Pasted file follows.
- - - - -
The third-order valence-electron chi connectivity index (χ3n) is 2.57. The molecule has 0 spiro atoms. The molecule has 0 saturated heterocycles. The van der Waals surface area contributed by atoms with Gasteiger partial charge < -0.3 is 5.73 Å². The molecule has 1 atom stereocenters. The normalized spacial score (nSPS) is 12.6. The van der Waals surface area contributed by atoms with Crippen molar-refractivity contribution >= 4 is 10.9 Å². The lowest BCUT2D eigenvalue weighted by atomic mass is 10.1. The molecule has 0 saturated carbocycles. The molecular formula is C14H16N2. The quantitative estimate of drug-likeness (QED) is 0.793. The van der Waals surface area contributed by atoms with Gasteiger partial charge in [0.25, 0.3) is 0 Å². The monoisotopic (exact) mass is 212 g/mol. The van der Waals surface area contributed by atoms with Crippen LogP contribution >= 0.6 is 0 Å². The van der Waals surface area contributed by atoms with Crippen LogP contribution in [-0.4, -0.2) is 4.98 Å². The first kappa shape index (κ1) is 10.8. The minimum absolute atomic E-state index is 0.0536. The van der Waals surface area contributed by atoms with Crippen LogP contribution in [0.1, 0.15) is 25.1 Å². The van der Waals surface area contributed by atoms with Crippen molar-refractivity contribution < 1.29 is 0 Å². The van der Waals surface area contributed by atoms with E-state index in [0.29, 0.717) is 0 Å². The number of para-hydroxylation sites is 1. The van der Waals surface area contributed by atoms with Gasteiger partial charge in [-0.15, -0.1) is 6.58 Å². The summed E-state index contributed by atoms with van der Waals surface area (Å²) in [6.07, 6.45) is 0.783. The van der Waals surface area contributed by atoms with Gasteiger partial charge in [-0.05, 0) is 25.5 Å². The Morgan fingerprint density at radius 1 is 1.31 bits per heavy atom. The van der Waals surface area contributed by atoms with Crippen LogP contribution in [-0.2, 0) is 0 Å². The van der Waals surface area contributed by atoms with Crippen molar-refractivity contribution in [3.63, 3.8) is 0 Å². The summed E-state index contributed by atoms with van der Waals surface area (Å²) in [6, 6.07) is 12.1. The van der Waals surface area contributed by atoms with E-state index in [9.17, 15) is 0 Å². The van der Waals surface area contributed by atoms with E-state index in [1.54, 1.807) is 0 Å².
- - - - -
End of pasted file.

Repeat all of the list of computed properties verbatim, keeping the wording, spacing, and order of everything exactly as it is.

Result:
The third-order valence-electron chi connectivity index (χ3n) is 2.57. The molecule has 0 spiro atoms. The molecule has 0 saturated heterocycles. The van der Waals surface area contributed by atoms with Gasteiger partial charge < -0.3 is 5.73 Å². The molecule has 1 atom stereocenters. The normalized spacial score (nSPS) is 12.6. The van der Waals surface area contributed by atoms with Crippen molar-refractivity contribution >= 4 is 10.9 Å². The lowest BCUT2D eigenvalue weighted by atomic mass is 10.1. The molecule has 0 saturated carbocycles. The molecular formula is C14H16N2. The quantitative estimate of drug-likeness (QED) is 0.793. The van der Waals surface area contributed by atoms with Gasteiger partial charge in [0.25, 0.3) is 0 Å². The monoisotopic (exact) mass is 212 g/mol. The van der Waals surface area contributed by atoms with Crippen LogP contribution >= 0.6 is 0 Å². The van der Waals surface area contributed by atoms with Crippen LogP contribution in [-0.4, -0.2) is 4.98 Å². The first kappa shape index (κ1) is 10.8. The minimum absolute atomic E-state index is 0.0536. The van der Waals surface area contributed by atoms with Crippen LogP contribution in [0.1, 0.15) is 25.1 Å². The van der Waals surface area contributed by atoms with Crippen molar-refractivity contribution < 1.29 is 0 Å². The van der Waals surface area contributed by atoms with E-state index in [0.29, 0.717) is 0 Å². The number of para-hydroxylation sites is 1. The van der Waals surface area contributed by atoms with Gasteiger partial charge in [-0.15, -0.1) is 6.58 Å². The summed E-state index contributed by atoms with van der Waals surface area (Å²) in [6.07, 6.45) is 0.783. The van der Waals surface area contributed by atoms with Gasteiger partial charge in [-0.05, 0) is 25.5 Å². The Morgan fingerprint density at radius 1 is 1.31 bits per heavy atom. The van der Waals surface area contributed by atoms with Crippen LogP contribution in [-0.2, 0) is 0 Å². The van der Waals surface area contributed by atoms with Crippen molar-refractivity contribution in [3.63, 3.8) is 0 Å². The summed E-state index contributed by atoms with van der Waals surface area (Å²) in [6, 6.07) is 12.1. The van der Waals surface area contributed by atoms with E-state index in [9.17, 15) is 0 Å². The van der Waals surface area contributed by atoms with E-state index in [1.54, 1.807) is 0 Å².